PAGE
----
I was 12 years old when my family moved to Tachikawa, Japan. (My dad was in the US Air Force.) The transistor radio was only two years old. I remember wandering around our Japanese house with a transistor radio one hand and the ear plug in my ear listening to Armed Forces Radio. That was the only English speaking radio station. Now we have gigabytes of music in our MP3 players so listening to a single radio station with an electronic device may seem not to be much but it was the beginning of portable music. Revolutionary.
Let's remember that even when there is a "better" candidate (yes, better Roosevelt than Hoover, better anyone than George Bush), that difference will not mean anything unless the power of the people asserts itself in ways that the occupant of the White House will find it dangerous to ignore.
The unprecedented policies of the New Deal-Social Security, unemployment insurance, job creation, minimum wage, subsidized housing-were not simply the result of FDR's progressivism. The Roosevelt Administration, coming into office, faced a nation in turmoil. The last year of the Hoover Administration had experienced the rebellion of the Bonus Army-thousands of veterans of the First World War descending on Washington to demand help from Congress as their families were going hungry. There were disturbances of the unemployed in Detroit, Chicago, Boston, New York, Seattle.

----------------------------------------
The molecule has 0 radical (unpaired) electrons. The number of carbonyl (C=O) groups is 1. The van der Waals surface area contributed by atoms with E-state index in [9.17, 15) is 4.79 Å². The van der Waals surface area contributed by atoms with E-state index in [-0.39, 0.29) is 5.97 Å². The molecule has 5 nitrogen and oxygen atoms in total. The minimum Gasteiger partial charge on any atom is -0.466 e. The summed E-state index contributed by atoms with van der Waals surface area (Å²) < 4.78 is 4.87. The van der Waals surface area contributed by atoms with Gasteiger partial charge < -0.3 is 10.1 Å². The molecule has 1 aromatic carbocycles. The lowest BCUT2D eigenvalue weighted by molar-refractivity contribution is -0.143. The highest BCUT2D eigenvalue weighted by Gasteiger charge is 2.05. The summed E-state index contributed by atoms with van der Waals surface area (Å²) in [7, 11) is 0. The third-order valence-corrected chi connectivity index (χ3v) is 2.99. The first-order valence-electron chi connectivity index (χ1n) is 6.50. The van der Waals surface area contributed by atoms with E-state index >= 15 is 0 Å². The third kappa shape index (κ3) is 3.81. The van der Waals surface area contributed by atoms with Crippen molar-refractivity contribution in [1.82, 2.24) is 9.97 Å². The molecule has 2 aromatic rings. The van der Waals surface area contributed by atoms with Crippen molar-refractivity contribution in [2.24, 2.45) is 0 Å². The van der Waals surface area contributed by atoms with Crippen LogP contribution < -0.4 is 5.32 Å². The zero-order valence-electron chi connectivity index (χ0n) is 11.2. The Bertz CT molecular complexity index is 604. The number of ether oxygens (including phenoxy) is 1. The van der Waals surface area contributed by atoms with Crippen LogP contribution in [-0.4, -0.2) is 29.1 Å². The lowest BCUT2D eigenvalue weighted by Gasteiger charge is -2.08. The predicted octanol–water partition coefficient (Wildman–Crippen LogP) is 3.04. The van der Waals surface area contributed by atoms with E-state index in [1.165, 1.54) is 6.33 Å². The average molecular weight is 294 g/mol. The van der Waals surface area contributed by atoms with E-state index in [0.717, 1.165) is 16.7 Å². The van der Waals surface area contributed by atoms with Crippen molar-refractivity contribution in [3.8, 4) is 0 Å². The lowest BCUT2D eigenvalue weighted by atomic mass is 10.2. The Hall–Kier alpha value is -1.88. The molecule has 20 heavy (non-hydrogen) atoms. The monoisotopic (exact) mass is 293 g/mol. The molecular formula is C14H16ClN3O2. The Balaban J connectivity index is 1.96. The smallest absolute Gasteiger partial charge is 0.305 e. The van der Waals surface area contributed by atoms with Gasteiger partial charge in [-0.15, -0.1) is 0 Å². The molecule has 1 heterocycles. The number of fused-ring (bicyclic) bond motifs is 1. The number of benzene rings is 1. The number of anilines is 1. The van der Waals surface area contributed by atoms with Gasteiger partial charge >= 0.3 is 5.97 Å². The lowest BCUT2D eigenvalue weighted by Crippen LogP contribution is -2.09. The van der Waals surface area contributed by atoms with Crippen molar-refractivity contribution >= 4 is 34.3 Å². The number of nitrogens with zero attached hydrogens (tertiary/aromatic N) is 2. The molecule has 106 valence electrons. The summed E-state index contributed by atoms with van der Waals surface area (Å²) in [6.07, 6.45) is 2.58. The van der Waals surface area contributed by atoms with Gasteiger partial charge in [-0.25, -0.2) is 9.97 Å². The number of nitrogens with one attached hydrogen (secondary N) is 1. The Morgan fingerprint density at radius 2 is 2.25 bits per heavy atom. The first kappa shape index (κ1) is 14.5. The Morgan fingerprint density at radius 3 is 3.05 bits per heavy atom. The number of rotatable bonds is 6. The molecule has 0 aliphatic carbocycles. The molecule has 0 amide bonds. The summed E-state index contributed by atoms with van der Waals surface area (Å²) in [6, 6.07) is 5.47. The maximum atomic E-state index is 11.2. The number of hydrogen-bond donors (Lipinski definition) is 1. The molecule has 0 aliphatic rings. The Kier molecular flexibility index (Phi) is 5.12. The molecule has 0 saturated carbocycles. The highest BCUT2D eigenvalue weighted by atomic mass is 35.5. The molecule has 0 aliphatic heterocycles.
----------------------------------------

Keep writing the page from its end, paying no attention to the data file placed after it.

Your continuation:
In 1934, early in the Roosevelt Presidency, strikes broke out all over the country, including a general strike in Minneapolis, a general strike in San Francisco, hundreds of thousands on strike in the textile mills of the South. Unemployed councils formed all over the country. Desperate people were taking action on their own, defying the police to put back the furniture of evicted tenants, and creating self-help organizations with hundreds of thousands of members.
Without a national crisis-economic destitution and rebellion-it is not likely the Roosevelt Administration would have instituted the bold reforms that it did.
Today, we can be sure that the Democratic Party, unless it faces a popular upsurge, will not move off center. The two leading Presidential candidates have made it clear that if elected, they will not bring an immediate end to the Iraq War, or institute a system of free health care for all.